Due to its complexity and diversity, many systems, such as communication systems, power systems, biological systems, network transmission systems, always inevitably show hysteresis: the rate of change of the current state is not only related to the state of the cur- rent moment, but it also depends on the state of a certain moment or a certain period of time in the past. This property of the systems is called timedelay, and researchers have introduced diﬀerential equations with timedelay to describe and study the time-delay system. Especially, the dynamics of predator–prey (PP) systems with delay have been pro- posed and studied extensively. Many researchers have considered the impact of the past states of biological systems on the present and the future, i.e. incorporating timedelay into biological models to describe resource regeneration time, maturation time, reaction time, capturing time, feeding time, gestation period [27, 28]. On the other hand, time-delay bi- ological systems have more complex and richer dynamic behaviors: delays can cause the loss of stability and can induce periodic solutions (Hopf bifurcation), chaos and various oscillations [29–34].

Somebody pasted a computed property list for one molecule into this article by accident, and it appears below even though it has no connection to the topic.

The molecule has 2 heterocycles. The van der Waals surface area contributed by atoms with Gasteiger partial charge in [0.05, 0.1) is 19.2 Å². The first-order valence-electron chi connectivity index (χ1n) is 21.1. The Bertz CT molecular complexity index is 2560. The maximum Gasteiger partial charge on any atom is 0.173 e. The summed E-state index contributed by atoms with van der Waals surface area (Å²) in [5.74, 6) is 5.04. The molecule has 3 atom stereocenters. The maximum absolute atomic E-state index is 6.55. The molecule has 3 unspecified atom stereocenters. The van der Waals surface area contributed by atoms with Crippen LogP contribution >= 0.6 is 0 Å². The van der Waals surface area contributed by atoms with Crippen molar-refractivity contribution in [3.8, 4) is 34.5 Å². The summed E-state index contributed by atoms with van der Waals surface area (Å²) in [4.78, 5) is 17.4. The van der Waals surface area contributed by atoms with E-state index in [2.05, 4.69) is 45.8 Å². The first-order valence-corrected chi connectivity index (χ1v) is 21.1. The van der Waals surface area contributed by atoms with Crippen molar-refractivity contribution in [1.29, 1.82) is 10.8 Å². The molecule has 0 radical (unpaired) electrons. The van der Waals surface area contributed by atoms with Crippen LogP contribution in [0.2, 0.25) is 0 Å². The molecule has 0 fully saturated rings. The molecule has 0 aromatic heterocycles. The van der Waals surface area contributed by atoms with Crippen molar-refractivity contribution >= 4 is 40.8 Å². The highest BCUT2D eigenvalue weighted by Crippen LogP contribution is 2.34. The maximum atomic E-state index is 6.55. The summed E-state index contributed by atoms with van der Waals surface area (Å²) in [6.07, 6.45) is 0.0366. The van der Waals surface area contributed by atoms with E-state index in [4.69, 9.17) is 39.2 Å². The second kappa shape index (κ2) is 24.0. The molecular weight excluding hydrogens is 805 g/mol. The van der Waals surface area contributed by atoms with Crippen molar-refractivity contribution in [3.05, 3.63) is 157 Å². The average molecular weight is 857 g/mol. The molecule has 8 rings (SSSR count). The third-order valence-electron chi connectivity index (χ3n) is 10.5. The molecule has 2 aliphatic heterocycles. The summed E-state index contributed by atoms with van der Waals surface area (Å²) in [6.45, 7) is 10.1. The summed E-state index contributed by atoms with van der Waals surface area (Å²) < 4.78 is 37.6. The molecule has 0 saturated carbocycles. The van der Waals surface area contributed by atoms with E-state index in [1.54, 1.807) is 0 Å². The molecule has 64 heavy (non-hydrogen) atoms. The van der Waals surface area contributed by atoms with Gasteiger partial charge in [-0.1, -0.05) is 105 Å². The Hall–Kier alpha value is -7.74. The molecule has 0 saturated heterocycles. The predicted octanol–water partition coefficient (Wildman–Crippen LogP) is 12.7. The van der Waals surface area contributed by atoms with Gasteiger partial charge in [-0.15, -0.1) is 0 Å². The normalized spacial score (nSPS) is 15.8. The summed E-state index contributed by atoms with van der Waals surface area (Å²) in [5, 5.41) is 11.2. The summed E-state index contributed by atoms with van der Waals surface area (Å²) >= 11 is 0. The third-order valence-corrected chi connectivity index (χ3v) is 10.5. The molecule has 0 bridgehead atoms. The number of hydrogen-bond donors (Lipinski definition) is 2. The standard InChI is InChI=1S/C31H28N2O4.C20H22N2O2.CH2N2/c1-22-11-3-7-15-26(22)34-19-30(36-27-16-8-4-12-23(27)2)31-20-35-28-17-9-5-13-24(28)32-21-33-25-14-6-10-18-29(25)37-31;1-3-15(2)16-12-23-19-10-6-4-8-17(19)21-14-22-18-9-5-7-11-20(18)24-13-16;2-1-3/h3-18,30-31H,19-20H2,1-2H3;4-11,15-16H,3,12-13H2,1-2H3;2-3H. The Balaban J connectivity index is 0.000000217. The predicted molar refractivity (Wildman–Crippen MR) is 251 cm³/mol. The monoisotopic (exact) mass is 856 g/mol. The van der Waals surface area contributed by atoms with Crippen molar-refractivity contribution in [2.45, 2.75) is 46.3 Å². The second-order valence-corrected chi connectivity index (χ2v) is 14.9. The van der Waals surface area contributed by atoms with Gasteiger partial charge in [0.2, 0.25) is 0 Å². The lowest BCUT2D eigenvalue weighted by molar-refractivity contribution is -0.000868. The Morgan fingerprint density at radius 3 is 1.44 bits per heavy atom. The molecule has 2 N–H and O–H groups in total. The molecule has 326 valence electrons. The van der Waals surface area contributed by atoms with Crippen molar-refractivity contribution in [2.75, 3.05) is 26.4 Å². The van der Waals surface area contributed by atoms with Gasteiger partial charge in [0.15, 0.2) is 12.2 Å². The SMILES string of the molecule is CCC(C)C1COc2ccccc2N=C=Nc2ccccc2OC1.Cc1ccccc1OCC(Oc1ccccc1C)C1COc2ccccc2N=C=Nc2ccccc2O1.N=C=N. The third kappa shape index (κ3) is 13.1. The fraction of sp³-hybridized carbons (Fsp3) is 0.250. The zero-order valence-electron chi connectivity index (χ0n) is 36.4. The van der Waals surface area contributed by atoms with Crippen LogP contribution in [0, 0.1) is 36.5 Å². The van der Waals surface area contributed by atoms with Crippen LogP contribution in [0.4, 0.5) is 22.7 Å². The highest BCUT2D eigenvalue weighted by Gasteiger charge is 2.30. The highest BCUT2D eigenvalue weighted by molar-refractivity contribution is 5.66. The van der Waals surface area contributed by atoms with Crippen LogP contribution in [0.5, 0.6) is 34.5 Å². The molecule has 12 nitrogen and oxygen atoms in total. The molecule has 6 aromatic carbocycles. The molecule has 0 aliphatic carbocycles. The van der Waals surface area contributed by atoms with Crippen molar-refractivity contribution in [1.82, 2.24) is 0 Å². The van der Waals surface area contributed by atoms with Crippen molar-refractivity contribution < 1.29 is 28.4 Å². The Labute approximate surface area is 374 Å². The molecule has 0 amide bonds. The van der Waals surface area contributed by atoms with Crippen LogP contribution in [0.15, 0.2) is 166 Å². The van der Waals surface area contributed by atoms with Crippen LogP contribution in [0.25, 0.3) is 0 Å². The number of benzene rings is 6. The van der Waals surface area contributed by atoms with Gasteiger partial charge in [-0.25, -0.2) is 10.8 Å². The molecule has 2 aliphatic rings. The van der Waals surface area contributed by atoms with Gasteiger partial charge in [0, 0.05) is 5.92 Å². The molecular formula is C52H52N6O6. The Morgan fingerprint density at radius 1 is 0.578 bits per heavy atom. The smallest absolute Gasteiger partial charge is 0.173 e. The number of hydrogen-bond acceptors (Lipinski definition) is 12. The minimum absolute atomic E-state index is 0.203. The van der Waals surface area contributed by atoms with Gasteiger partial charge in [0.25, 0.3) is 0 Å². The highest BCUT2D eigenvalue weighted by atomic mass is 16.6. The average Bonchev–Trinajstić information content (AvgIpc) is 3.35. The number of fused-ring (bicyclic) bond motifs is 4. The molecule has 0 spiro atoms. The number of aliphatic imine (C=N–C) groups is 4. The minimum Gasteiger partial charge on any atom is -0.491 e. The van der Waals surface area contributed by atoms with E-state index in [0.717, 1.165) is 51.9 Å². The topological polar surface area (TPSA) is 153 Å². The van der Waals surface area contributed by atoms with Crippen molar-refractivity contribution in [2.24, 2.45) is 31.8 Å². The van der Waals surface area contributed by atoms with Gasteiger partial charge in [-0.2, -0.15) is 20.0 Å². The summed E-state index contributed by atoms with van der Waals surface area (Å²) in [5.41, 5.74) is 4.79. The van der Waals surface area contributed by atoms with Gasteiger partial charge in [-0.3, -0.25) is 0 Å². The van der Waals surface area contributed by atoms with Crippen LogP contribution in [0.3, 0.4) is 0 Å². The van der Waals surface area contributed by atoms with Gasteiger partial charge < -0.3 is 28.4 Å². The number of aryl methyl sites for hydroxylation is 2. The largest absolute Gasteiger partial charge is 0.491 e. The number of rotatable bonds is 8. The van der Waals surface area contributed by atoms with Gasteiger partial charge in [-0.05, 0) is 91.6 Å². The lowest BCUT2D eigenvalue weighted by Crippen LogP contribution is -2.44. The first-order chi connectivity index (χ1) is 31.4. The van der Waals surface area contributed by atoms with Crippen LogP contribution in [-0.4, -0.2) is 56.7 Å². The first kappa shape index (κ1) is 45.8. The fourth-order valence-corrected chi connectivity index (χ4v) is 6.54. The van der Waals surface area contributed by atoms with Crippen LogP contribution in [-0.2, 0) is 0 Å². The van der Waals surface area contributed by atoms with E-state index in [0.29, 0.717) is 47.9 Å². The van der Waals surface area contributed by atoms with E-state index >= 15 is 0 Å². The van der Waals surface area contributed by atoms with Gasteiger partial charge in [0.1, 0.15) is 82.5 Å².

function expansion in series of exponentials and definition of n th order derivative by operating term-by-term, while Riemann introduced the definite integral applicable to power series with non-integer exponents. Later, Grunwald and Krug unified the results of Liouville and Riemann, with the first application of fractional calculus dating from 1823. Heav- iside developed symbolic methods for solving linear dif- ferential equations of constant coefficients, while Weil and Hardy defined the differ-integral operator properties and Riesz extended the result to multivariable functions, etc. . In the last decades, the number of applications for fractional- order calculus has been growing exponentially, mainly in the fields of control engineering, signal processing and system theory. The main advances were made by Bode’s ideal loop transfer function, followed by Manabe’s results on frequency and transient response of the non-integer integral and its application in control. The first occurrence of fractionalorder controller may be attributed to Oustaloup, who introduced and demonstrated the superiority of the Commande Robuste dOrdre Non Entier (CRONE) controller. The generalization of the integer order proportional-integrative-derivative (PID) controller to fractionalorder has been proposed by Podlubny . The fractionalorder basic control actions, proportional, integral and derivative, add more flexibility to the set of performance specifications the closed loop system is able to fulfill. This is mainly due to the extra tuning parameters of the fractionalorder PID (FOPID): the fractionalorder of integra- tion and the fractionalorder of differentiation. Even though the FOPID represents the most common fractionalordercontrol algorithm, other types of fractionalorder controllers have been designed, as it will be indicated later in this paper. Review papers focusing on the use of fractional calculus in control engineering have been published recently such as – and provide an insight into fractionalordercontrol of different types. Analytic, numerical and rule-based tuning methods for fractionalorder PID controllers only has also been published . Some of these methods can also be used to controltimedelay systems.